(Following is a statement from Jacqueline Gillan, vice president of Advocates for Highway and Auto Safety, on hours of service rule for truck drivers)
The US Department of Transportation’s Federal Motor Carrier Safety Administration (FMCSA) still doesn’t get it. Today, the agency issued a revised hours-of-service rule that is nearly identical to the rule that went into effect in January 2004 and was unanimously struck down as flawed and illegal by the US Court of Appeals on July 16, 2004. Despite nearly a four percent increase in truck-related highway fatalities while the rule was in effect, (to 5,190 in 2004), the agency made no significant changes to the critical regulations that contribute to truck driver fatigue and overwork. FMCSA once again passed up a golden opportunity to reduce driver fatigue, safeguard the health of truck drivers, and improve highway safety for everyone, truck drivers and the public alike.
The revised rule keeps nearly all of the unsafe aspects of the current rule that went into effect in 2004. It allows truck drivers to drive 11 hours instead of 10 hours each shift, and permits total weekly driving hours of up to 77 (instead of 60) hours and 88 (instead of 70) hours each work week, while keeping the time off-duty allotment for rest and recovery at a woefully inadequate 34-hours. Also, the revised rule fails to address the issue of electronic on-board recorders for keeping track of driver hours-of-service and improving the job of our police to enforce the truck safety rules.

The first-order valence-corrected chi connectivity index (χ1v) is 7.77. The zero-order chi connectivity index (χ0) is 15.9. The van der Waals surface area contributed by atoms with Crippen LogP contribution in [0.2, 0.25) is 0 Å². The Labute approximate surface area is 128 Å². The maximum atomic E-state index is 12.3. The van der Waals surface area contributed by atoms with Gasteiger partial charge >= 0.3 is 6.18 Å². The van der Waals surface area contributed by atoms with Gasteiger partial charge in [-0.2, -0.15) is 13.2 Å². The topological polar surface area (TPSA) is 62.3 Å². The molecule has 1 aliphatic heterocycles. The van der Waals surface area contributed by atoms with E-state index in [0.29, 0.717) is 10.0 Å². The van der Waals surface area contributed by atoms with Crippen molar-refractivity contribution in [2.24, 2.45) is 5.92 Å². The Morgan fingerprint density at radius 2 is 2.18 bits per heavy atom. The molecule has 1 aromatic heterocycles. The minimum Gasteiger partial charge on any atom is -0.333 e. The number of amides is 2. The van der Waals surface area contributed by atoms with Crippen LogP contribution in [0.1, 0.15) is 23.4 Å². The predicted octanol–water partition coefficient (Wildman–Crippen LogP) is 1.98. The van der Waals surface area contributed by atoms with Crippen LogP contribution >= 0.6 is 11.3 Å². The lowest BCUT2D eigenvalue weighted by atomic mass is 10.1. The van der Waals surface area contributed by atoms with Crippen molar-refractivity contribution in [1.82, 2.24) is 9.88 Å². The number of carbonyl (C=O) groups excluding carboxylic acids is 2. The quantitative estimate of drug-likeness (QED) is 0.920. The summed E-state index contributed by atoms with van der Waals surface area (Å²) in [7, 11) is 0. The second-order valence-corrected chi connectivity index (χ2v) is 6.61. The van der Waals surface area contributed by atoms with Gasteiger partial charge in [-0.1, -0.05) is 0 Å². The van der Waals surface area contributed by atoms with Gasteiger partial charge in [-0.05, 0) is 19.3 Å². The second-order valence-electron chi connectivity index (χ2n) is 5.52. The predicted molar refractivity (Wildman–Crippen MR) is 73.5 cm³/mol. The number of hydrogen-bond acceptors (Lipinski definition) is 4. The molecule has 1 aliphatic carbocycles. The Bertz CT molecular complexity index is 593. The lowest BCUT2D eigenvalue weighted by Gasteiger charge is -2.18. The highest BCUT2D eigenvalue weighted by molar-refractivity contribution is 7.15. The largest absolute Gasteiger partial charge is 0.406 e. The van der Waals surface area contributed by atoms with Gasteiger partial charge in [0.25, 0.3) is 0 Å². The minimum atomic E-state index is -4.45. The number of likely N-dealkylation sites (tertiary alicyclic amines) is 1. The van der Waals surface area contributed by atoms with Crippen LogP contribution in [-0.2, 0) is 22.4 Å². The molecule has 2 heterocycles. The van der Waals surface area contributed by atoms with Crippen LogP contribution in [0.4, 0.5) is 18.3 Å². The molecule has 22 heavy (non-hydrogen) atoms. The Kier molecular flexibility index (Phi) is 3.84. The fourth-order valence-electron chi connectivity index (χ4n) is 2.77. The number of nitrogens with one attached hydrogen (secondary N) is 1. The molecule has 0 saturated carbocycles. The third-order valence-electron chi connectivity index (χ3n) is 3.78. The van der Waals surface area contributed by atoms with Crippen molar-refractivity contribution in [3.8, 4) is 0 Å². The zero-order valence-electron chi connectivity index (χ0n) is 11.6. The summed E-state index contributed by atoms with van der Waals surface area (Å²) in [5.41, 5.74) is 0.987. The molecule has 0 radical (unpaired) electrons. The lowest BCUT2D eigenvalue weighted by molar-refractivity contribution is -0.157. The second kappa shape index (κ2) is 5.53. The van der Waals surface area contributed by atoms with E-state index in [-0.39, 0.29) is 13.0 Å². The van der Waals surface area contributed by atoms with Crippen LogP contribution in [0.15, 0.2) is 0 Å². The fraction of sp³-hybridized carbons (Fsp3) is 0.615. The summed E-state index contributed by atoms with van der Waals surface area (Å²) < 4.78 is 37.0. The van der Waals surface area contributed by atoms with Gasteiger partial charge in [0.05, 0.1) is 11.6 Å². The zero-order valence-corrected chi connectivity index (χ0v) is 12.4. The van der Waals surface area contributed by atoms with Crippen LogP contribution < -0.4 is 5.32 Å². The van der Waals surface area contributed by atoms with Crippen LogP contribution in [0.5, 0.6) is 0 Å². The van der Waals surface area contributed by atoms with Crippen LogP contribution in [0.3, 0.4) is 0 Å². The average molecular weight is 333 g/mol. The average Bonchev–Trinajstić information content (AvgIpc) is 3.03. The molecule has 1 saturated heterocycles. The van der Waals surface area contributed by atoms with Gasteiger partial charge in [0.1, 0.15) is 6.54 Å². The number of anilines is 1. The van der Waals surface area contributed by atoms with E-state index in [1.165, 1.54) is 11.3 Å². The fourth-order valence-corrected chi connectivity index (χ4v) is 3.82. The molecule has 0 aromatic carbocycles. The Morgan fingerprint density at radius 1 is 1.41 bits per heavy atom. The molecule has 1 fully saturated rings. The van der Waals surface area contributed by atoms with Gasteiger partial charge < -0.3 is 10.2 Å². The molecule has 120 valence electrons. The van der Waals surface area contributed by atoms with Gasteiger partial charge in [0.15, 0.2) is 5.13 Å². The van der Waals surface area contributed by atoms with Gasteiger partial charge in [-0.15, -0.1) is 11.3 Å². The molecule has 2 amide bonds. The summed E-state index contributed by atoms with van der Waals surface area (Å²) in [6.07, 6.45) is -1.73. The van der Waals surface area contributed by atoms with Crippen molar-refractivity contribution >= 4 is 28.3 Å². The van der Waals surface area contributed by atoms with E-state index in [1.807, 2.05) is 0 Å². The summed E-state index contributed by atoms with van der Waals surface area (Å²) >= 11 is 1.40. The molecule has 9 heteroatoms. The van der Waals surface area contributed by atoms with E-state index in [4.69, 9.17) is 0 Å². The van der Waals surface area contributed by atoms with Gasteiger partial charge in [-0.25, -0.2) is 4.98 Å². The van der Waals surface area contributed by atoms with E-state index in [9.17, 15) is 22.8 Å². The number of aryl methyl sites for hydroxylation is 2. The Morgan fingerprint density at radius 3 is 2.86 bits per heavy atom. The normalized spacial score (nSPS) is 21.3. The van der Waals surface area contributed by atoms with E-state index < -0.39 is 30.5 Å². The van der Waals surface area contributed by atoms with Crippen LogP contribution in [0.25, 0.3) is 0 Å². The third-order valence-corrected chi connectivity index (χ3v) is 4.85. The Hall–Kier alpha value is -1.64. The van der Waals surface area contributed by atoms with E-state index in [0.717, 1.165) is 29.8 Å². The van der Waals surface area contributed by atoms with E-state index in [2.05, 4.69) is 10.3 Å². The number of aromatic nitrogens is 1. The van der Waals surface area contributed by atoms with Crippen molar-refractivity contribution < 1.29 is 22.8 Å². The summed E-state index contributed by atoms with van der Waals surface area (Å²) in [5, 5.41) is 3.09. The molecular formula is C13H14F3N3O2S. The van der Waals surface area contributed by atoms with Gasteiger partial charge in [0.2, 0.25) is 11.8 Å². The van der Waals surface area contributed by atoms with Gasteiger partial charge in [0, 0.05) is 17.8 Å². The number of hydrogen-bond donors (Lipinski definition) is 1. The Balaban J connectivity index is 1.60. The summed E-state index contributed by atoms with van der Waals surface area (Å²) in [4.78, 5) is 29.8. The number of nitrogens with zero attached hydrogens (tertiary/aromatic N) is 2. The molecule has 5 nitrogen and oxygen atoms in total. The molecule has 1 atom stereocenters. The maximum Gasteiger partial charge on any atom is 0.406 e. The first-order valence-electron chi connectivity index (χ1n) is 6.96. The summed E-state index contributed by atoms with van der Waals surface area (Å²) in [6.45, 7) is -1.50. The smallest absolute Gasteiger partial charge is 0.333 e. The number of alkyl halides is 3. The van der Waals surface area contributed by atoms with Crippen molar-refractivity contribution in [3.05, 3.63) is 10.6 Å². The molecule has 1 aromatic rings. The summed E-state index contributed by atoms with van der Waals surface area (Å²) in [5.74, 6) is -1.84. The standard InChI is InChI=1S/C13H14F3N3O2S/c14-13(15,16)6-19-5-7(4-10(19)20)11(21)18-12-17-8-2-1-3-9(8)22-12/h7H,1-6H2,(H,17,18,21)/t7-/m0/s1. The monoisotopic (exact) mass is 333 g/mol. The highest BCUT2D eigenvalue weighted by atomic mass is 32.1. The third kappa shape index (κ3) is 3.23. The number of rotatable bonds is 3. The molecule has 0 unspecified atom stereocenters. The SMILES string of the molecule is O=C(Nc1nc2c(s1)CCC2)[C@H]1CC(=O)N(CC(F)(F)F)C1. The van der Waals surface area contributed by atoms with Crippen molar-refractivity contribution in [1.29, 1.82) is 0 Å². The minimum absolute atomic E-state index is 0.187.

The revised rule included a lone improvement to address fatigue in long-haul drivers, requiring solo drivers using sleeper berths to take a longer single rest period of at least 8 hours as part of their 10-hour off-duty time. However, even this change includes a negative aspect because it also allows the remaining 2 hours of off-duty time to be taken as break-time during the day. This type of shorter break time is often abused by drivers and employers and is used as additional work time instead of rest time.
Unfortunately, by re-packaging and re-issuing an unsafe rule, the FMCSA has failed once again to protect the health and safety of working truck drivers and American families on our roads and highways.
(Advocates for Highway and Auto Safety is a coalition of consumer, health, medical, safety and insurance companies working together to advance highway and auto safety. http://www.saferoads.org)